I do not know whether there will be an Islamist majority, but there will be a radical anti-American majority in parliament. I have no doubt of that. It literally can’t be any other way. So this is going to have to be covered in the media.
It will be interesting to try to predict what the headlines will look like in the New York Times the day after the election. How will they spin this? What will they say? What can they say about this? This is very, very serious. At that point it should be clear that the Obama policy has been a catastrophe. He helped bring down the Egyptian regime and the result is a radical anti-American regime that’s ready to go into conflict with Israel.
SM: What is the significance of the opening of Egypt’s border with Gaza?
BR: The opening of the Gaza border is one step in that direction [of conflict with Israel]. So what does it mean that they’re opening the border, even if not now but when a new elected president and parliament take office? It means that weapons, terrorists, and money will flow freely into Gaza.
And what does that mean? It means that Hamas will become bolder. And at some point, let’s say in the next year, it will attack Israel with rockets and mortars. And Israel will have to respond militarily.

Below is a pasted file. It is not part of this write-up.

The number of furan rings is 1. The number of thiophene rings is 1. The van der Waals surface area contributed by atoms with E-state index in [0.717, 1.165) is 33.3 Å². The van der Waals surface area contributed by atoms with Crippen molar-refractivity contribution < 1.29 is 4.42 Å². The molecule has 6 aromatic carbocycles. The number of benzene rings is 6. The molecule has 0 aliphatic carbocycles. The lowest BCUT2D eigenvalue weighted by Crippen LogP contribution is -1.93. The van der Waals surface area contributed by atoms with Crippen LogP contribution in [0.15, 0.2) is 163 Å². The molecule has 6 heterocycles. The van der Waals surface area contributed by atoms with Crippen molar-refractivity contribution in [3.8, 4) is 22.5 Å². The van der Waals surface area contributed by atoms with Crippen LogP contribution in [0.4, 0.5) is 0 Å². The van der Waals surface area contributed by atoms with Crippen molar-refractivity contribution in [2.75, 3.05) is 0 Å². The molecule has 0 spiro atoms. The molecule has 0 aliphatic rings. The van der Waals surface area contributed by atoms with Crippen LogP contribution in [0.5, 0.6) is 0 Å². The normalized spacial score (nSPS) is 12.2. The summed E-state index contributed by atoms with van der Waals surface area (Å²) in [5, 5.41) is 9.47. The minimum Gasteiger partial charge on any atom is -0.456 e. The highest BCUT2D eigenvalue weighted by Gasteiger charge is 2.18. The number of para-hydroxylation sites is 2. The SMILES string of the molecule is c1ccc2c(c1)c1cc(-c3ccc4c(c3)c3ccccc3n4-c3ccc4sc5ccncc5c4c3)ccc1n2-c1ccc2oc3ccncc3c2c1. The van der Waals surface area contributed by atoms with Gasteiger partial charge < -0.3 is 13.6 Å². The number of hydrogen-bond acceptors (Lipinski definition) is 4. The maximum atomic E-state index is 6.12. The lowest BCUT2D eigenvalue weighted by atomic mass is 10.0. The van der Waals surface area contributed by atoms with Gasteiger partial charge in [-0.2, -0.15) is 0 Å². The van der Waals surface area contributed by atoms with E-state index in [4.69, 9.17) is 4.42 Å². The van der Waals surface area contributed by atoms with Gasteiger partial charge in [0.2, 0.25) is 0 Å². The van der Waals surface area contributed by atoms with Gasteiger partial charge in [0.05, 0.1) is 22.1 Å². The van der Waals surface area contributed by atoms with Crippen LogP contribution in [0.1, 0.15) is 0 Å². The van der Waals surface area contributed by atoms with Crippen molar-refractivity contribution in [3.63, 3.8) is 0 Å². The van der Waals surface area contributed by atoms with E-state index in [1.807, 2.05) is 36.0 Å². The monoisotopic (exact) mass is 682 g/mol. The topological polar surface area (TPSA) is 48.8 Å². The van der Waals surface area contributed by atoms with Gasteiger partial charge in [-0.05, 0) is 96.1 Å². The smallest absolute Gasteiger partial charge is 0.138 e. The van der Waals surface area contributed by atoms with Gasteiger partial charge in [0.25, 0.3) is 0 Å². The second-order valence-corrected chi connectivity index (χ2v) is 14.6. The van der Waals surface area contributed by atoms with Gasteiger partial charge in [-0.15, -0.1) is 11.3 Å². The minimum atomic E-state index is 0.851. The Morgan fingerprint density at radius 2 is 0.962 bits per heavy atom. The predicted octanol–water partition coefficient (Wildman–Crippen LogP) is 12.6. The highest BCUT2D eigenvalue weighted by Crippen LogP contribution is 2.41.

But at that point we are all going to have to ask the question, What will Egypt do? What will the Egyptian government do? If Amr Moussa is president with a radical parliament or even an Islamist parliament they could send troops. It could become an Egypt-Israel war.
But there are other possibilities. Perhaps they will simply let thousands of Egyptian volunteers go into Gaza to fight. Perhaps it will allow, or not be able to stop, or not try too hard to stop, attacks across the Egypt-Israel border. Again, this is not some alarmist fantasy but realistic scenarios that must be prepared for.
If Amr Moussa is elected president, he is not an Islamist and not a supporter of the Muslim Brotherhood. But is he going to resist pressure from parliament and the masses for a tough stance? Won’t he try to take advantage of this to promote his own interests and anti-Israel beliefs? This is especially true as Egypt’s terrible economic situation does not permit him to offer the masses a better life or even food at current prices.